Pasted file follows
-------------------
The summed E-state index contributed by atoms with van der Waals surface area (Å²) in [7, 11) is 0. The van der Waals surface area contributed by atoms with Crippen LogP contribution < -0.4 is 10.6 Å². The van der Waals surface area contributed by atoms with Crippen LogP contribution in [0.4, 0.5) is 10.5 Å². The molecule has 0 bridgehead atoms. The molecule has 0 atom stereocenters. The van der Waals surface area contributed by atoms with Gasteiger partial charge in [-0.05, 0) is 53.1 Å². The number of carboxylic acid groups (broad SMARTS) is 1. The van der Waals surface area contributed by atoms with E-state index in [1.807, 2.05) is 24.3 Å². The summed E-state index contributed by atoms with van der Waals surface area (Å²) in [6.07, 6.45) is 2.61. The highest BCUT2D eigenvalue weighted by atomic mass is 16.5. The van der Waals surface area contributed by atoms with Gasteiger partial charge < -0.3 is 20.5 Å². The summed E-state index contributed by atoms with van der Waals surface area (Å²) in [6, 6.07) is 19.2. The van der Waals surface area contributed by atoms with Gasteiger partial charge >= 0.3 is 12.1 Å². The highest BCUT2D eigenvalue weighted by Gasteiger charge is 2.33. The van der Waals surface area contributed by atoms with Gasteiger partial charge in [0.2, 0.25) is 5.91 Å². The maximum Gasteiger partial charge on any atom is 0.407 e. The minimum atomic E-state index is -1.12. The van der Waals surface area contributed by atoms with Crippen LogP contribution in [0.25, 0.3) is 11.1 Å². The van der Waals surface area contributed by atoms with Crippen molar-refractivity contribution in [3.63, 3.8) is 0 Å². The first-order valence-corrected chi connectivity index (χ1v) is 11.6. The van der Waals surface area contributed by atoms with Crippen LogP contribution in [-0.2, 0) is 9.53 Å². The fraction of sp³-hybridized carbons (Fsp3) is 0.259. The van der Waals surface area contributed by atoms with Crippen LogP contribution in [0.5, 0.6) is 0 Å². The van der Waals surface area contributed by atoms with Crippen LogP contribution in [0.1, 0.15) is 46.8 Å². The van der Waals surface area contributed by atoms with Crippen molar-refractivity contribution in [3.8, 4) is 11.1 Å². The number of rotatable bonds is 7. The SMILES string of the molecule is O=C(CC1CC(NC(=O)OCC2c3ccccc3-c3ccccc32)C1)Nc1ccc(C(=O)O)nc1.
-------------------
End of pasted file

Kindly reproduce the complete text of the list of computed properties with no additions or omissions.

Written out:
The summed E-state index contributed by atoms with van der Waals surface area (Å²) in [7, 11) is 0. The van der Waals surface area contributed by atoms with Crippen LogP contribution < -0.4 is 10.6 Å². The van der Waals surface area contributed by atoms with Crippen LogP contribution in [0.4, 0.5) is 10.5 Å². The molecule has 0 bridgehead atoms. The molecule has 0 atom stereocenters. The van der Waals surface area contributed by atoms with Gasteiger partial charge in [-0.05, 0) is 53.1 Å². The number of carboxylic acid groups (broad SMARTS) is 1. The van der Waals surface area contributed by atoms with E-state index in [1.807, 2.05) is 24.3 Å². The summed E-state index contributed by atoms with van der Waals surface area (Å²) in [6.07, 6.45) is 2.61. The highest BCUT2D eigenvalue weighted by atomic mass is 16.5. The van der Waals surface area contributed by atoms with Gasteiger partial charge < -0.3 is 20.5 Å². The summed E-state index contributed by atoms with van der Waals surface area (Å²) in [6, 6.07) is 19.2. The van der Waals surface area contributed by atoms with Gasteiger partial charge >= 0.3 is 12.1 Å². The highest BCUT2D eigenvalue weighted by Gasteiger charge is 2.33. The van der Waals surface area contributed by atoms with Gasteiger partial charge in [0.2, 0.25) is 5.91 Å². The maximum Gasteiger partial charge on any atom is 0.407 e. The minimum atomic E-state index is -1.12. The van der Waals surface area contributed by atoms with Crippen LogP contribution in [0.25, 0.3) is 11.1 Å². The van der Waals surface area contributed by atoms with Crippen molar-refractivity contribution in [3.63, 3.8) is 0 Å². The first-order valence-corrected chi connectivity index (χ1v) is 11.6. The van der Waals surface area contributed by atoms with Crippen LogP contribution in [-0.2, 0) is 9.53 Å². The fraction of sp³-hybridized carbons (Fsp3) is 0.259. The van der Waals surface area contributed by atoms with Crippen LogP contribution in [0.5, 0.6) is 0 Å². The van der Waals surface area contributed by atoms with Crippen LogP contribution in [0.1, 0.15) is 46.8 Å². The van der Waals surface area contributed by atoms with Crippen molar-refractivity contribution in [3.8, 4) is 11.1 Å². The number of rotatable bonds is 7. The SMILES string of the molecule is O=C(CC1CC(NC(=O)OCC2c3ccccc3-c3ccccc32)C1)Nc1ccc(C(=O)O)nc1.